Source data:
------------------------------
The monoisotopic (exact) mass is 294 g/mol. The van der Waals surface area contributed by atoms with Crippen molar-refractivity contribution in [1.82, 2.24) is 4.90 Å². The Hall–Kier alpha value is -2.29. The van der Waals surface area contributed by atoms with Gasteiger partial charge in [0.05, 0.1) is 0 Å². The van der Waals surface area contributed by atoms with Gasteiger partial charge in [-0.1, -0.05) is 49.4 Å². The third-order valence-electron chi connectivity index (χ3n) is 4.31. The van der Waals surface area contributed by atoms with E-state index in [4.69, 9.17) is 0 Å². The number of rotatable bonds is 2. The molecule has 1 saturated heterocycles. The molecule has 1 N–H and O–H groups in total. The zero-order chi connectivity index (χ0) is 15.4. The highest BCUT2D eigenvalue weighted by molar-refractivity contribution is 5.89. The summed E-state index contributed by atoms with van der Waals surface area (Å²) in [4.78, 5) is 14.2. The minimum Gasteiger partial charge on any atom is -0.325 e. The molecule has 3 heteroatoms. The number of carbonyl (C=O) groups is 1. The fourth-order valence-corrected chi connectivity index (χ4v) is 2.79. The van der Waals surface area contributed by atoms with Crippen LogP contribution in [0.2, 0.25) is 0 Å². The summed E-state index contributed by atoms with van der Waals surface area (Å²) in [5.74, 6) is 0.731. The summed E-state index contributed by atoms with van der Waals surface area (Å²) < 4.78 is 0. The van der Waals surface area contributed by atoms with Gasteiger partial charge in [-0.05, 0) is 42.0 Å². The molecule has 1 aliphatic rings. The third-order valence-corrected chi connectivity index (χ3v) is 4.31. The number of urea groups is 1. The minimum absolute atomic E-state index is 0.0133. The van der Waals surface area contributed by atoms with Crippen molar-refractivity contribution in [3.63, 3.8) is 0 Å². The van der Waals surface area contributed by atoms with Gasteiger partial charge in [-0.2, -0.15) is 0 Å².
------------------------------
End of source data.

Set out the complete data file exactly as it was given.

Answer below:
The monoisotopic (exact) mass is 294 g/mol. The van der Waals surface area contributed by atoms with Crippen molar-refractivity contribution in [1.82, 2.24) is 4.90 Å². The Hall–Kier alpha value is -2.29. The van der Waals surface area contributed by atoms with Gasteiger partial charge in [0.05, 0.1) is 0 Å². The van der Waals surface area contributed by atoms with Gasteiger partial charge in [-0.1, -0.05) is 49.4 Å². The third-order valence-electron chi connectivity index (χ3n) is 4.31. The van der Waals surface area contributed by atoms with E-state index in [4.69, 9.17) is 0 Å². The number of rotatable bonds is 2. The molecule has 1 saturated heterocycles. The molecule has 1 N–H and O–H groups in total. The zero-order chi connectivity index (χ0) is 15.4. The highest BCUT2D eigenvalue weighted by molar-refractivity contribution is 5.89. The summed E-state index contributed by atoms with van der Waals surface area (Å²) in [4.78, 5) is 14.2. The minimum Gasteiger partial charge on any atom is -0.325 e. The molecule has 3 heteroatoms. The number of carbonyl (C=O) groups is 1. The fourth-order valence-corrected chi connectivity index (χ4v) is 2.79. The van der Waals surface area contributed by atoms with Crippen LogP contribution in [0.2, 0.25) is 0 Å². The summed E-state index contributed by atoms with van der Waals surface area (Å²) in [5.74, 6) is 0.731. The summed E-state index contributed by atoms with van der Waals surface area (Å²) < 4.78 is 0. The van der Waals surface area contributed by atoms with Gasteiger partial charge in [-0.05, 0) is 42.0 Å². The molecule has 1 aliphatic rings. The third-order valence-corrected chi connectivity index (χ3v) is 4.31. The number of urea groups is 1. The minimum absolute atomic E-state index is 0.0133. The van der Waals surface area contributed by atoms with Crippen molar-refractivity contribution in [3.63, 3.8) is 0 Å². The van der Waals surface area contributed by atoms with Gasteiger partial charge in [-0.2, -0.15) is 0 Å².